The broad severance initiative led to the need for immediate damage control. Finance and HR staff were surprised at the severance offer and expressed concern for organizational risk. CUPE representatives filed a complaint to the Alberta Labour Relations Board on October 10, 2014 citing an unfair labour practice and contraventions of the Alberta Labour Relations Code.
Kelly refused to meet with the union, but the lawyers eventually got involved and put the severance offer on hold. A few months later the Alberta Labour Relations Board issued a consent order and “acknowledged that the employer (Westlock County) breached the Alberta Labour Relations Code by offering the ‘Voluntary Severance Program’, and incorporated terms of settlement reached by the parties” into the union contract.
The report notes that Kelly isn’t entirely to blame for the severance fiasco — the county council apparently wanted to “clean house” and discussed the severance policy in camera with Kelly. But the way it was implemented — without consulting any staff whatsoever, without running it by the finance department or the lawyers, much less discussing it with the union — is entirely on Kelly, whose job, after all, was Chief Administrative Officer.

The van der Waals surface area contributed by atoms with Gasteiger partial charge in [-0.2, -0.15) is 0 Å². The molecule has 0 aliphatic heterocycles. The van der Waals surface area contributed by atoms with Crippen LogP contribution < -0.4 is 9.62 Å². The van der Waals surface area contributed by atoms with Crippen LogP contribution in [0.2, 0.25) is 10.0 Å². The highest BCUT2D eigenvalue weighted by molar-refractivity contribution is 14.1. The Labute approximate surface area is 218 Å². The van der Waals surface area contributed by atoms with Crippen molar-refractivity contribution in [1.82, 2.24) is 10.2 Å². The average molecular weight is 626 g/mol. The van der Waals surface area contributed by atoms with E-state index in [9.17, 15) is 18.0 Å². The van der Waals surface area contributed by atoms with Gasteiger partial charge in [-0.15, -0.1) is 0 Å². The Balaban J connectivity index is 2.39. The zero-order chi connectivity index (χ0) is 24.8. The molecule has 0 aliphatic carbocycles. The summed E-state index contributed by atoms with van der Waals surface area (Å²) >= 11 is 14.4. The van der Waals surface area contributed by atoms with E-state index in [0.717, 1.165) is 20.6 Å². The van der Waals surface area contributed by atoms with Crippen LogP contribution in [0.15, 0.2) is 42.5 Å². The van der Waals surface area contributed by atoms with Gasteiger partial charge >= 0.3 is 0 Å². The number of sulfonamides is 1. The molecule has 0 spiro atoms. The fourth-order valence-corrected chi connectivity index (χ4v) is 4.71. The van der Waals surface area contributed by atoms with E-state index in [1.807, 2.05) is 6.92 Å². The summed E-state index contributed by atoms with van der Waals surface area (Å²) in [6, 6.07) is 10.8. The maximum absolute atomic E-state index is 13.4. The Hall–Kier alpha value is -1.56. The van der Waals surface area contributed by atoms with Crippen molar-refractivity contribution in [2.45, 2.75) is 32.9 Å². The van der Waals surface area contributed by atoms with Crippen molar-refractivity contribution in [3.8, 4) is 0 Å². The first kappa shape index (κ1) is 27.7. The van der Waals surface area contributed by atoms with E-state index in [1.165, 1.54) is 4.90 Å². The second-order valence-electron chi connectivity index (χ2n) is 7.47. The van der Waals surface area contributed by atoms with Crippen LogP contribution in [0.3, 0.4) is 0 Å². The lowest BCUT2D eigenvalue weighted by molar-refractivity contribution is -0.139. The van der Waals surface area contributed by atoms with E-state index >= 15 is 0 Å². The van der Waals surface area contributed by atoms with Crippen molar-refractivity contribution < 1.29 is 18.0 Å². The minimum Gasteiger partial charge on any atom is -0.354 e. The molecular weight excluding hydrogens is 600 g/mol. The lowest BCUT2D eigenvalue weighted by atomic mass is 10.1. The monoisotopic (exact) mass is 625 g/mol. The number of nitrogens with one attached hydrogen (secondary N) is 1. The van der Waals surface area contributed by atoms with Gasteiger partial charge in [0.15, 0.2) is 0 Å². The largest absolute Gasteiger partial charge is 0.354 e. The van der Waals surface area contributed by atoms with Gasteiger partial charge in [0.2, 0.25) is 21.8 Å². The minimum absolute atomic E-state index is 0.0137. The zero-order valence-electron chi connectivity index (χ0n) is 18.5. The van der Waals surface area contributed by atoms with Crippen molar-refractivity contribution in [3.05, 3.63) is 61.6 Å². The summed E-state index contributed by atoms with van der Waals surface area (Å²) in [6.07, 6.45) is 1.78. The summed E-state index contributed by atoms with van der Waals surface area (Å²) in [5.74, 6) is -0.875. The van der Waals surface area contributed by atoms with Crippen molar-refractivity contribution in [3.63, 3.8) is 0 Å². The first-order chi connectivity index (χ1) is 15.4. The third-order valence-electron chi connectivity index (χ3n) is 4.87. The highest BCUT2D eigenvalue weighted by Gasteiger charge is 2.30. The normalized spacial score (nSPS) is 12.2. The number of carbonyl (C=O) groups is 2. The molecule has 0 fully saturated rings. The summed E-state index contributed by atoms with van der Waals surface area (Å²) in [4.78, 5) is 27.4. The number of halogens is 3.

“The September 24, 2014 severance package offer caused a tense working environment where many staff became uncertain about their employment and felt uncomfortable working under Mr. Kelly’s leadership, which started on September 1, 2014,” notes the report dryly. “The staff culture suffered tremendously during this time as staff appreciation reached an all-time low.”
The report also notes an “irregular matter” involving Kelly and the county’s planning board. I won’t get into the details of that issue, but I’m beginning to get amused by the term: Peter “Irregular Matter” Kelly.
Were this not enough, there’s yet another “irregular matter” involving Kelly and the building of a new fire hall. County councillors and Kelly first went to the existing Baptiste Lake Fire Hall, then told staff they wanted a new Fawcett Fire Hall to be built, based on the Baptiste design but with some additions.
In November 2015 the county issued a Request for Proposals for building the new Fawcett Fire Hall. “It is unclear if this RFP was advertised in compliance with provincial trade agreements or made available to other contractors,” reads the report. “Only one bid was received by E & D Kuzyk Konstruction, in the amount of $498,300.”